Discovery of novel extremophilic microbes and their enzymes has an important impact on biocatalysis and in the field industrial biotechnology. Thermal stability is one of the most desirable characteristics in the search for novel lipases. Some important requisites for thermostability of enzymes are a relatively small hydrophobic surface, exposed N- and C-termini, loops that are fixated near the center of the enzyme, strong ion-pairing, e. g. with arginine residues, hydrogen and disulfide bonds, interactions between aromatic pairs and hydrophobic interactions [8]. Normally, an increase in internal hydrophobicity and stabilization of the secondary structure together with compactness and rigidity of the overall structure enhance protein thermostability [9,10]. There are a number of thermophilic lipases with temperature optima of 70°C and more; however, they are not stable for long time at these temperatures.

The comprehensive comparative structural analysis of microbial lipases has been performed to explore their conservations and diversity that reflect their stabilities and enzymatic activities. The thorough structural elucidation of microbial lipases has been carried out from the reported structures and their amino acid sequences of different microbial lipases, isolated from bacteria, archea and fungi. More recently resolved crystal structures of thermostable lipases, one from marine Streptomyces (PDB ID: 5H6B) and another an extracellular lipase from Streptomyces rimosus (PDB ID: 5MAL) were not include (published after analysis). The results based on sequence and sequence-independent structural alignments were further used to construct a guide tree using neighbour-joining algorithm. The comparative results for amino acid sequence and structural features of lipases showed that although they have diversity at the level of sequences, but structurally they are highly conserved and adopted a specific structural topology. Those structural similarities are clearly shown in separated groups (Figure 1). In these unique homologs, structural topology maintains enzymatic activities especially for extremophilic microbial lipases. The structural key points reflect the activity of liapses at different environment conditions. Structurally different architectures might play an important role in their thermal stabilities and enzymatic activities [11-14]. Highly conserved pentapeptide sequence Ala/Gly-x-Ser-x-Gly and some other conserved regions reported in extremophilic lipases. This information would enrich the current knowledge on lipases with respect to their structure and function relationship and industrial applications for which they may be used. Further, the deduced information on structure-function relationship may be used to amend the lipase activity and stability as per the requirements of the particular industrial processes.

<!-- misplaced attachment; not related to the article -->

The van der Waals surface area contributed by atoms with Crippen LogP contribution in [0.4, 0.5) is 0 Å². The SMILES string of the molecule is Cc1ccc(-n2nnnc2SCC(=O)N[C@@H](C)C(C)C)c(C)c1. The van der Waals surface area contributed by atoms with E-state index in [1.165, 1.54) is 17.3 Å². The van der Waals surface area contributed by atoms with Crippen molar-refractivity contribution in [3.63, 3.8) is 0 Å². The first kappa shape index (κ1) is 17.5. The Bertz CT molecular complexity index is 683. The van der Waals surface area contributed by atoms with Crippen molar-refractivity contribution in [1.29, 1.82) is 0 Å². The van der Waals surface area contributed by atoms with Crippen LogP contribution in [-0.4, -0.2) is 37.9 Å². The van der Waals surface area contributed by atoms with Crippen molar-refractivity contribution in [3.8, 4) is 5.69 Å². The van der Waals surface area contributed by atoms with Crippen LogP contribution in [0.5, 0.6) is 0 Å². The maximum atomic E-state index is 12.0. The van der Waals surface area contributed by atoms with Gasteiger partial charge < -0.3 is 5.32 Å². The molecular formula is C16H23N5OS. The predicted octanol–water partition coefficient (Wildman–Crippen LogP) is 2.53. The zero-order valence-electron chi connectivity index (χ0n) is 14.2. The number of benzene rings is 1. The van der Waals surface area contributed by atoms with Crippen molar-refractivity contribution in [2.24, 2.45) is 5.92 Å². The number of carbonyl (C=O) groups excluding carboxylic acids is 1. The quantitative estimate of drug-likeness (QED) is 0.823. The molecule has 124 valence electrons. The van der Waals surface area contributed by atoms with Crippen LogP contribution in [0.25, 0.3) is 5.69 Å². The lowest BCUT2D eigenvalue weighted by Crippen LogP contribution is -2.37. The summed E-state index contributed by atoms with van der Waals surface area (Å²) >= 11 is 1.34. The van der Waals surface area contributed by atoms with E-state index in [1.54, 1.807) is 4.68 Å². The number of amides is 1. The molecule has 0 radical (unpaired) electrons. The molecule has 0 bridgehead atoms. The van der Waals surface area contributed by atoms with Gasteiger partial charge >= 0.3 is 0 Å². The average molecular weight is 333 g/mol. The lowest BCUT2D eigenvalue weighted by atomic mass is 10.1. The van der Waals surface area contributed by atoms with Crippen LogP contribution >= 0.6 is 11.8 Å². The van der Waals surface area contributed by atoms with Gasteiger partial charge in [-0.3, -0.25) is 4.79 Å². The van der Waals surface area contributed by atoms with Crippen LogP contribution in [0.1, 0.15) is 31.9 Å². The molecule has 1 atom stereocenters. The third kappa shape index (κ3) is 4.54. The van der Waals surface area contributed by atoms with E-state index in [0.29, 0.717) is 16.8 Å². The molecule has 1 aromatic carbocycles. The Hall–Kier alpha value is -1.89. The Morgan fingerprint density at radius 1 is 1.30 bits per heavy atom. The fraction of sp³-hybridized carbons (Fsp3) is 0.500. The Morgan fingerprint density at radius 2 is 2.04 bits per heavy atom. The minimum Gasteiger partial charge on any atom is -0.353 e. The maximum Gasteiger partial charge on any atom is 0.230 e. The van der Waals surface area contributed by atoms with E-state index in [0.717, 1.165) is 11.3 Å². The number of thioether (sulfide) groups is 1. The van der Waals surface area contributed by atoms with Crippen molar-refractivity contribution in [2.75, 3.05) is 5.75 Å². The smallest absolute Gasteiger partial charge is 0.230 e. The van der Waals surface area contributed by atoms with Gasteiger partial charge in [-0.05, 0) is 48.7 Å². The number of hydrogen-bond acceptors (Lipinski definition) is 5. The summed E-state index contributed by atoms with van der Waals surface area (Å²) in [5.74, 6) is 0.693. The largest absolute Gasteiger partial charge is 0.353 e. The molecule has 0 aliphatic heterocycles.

microbiology-overview-diversity

Figure 1: An overview of diversity of microbial lipase (a) at sequence level analysis (b) at structural level, structural distance calculated by sequence-independent alignment of the local backbone similarity matching method of the mammoth algorithm by max cluster program.

References